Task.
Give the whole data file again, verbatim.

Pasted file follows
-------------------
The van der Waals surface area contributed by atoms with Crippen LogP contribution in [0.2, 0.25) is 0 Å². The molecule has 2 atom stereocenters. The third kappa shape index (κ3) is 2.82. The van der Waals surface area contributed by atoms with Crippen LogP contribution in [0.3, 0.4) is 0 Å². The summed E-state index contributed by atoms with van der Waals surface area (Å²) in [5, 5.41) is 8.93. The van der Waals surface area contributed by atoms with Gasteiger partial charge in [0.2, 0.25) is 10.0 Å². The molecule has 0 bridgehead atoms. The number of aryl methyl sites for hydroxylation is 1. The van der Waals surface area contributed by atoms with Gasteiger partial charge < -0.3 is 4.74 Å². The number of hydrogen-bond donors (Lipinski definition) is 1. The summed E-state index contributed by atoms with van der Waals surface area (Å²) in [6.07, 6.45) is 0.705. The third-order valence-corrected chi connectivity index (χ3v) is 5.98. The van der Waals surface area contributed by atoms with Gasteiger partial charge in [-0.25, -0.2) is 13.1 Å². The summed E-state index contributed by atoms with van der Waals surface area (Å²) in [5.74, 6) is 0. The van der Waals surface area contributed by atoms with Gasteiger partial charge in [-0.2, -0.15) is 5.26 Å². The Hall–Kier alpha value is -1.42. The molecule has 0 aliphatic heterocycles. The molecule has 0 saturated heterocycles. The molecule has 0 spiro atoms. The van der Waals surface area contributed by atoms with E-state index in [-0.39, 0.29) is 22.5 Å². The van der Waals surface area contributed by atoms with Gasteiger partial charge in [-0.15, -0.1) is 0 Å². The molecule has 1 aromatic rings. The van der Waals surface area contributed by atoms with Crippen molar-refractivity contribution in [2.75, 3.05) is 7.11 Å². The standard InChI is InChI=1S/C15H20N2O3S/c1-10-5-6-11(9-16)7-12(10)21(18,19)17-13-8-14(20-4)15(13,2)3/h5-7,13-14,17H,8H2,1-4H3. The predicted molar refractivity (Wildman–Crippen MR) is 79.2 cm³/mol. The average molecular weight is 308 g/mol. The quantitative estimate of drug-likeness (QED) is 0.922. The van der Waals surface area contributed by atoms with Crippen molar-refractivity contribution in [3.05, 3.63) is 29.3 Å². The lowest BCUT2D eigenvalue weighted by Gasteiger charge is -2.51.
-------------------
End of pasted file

The van der Waals surface area contributed by atoms with Crippen LogP contribution in [0.2, 0.25) is 0 Å². The molecule has 2 atom stereocenters. The third kappa shape index (κ3) is 2.82. The van der Waals surface area contributed by atoms with Crippen LogP contribution in [0.3, 0.4) is 0 Å². The summed E-state index contributed by atoms with van der Waals surface area (Å²) in [5, 5.41) is 8.93. The van der Waals surface area contributed by atoms with Gasteiger partial charge in [0.2, 0.25) is 10.0 Å². The molecule has 0 bridgehead atoms. The number of aryl methyl sites for hydroxylation is 1. The van der Waals surface area contributed by atoms with Gasteiger partial charge < -0.3 is 4.74 Å². The number of hydrogen-bond donors (Lipinski definition) is 1. The summed E-state index contributed by atoms with van der Waals surface area (Å²) in [6.07, 6.45) is 0.705. The third-order valence-corrected chi connectivity index (χ3v) is 5.98. The van der Waals surface area contributed by atoms with Gasteiger partial charge in [-0.25, -0.2) is 13.1 Å². The summed E-state index contributed by atoms with van der Waals surface area (Å²) in [5.74, 6) is 0. The van der Waals surface area contributed by atoms with Gasteiger partial charge in [-0.2, -0.15) is 5.26 Å². The Hall–Kier alpha value is -1.42. The molecule has 0 aliphatic heterocycles. The molecule has 0 saturated heterocycles. The molecule has 0 spiro atoms. The van der Waals surface area contributed by atoms with E-state index in [-0.39, 0.29) is 22.5 Å². The van der Waals surface area contributed by atoms with Gasteiger partial charge in [-0.15, -0.1) is 0 Å². The molecule has 1 aromatic rings. The van der Waals surface area contributed by atoms with Crippen molar-refractivity contribution in [2.75, 3.05) is 7.11 Å². The standard InChI is InChI=1S/C15H20N2O3S/c1-10-5-6-11(9-16)7-12(10)21(18,19)17-13-8-14(20-4)15(13,2)3/h5-7,13-14,17H,8H2,1-4H3. The predicted molar refractivity (Wildman–Crippen MR) is 79.2 cm³/mol. The average molecular weight is 308 g/mol. The quantitative estimate of drug-likeness (QED) is 0.922. The van der Waals surface area contributed by atoms with Crippen molar-refractivity contribution in [3.05, 3.63) is 29.3 Å². The lowest BCUT2D eigenvalue weighted by Gasteiger charge is -2.51.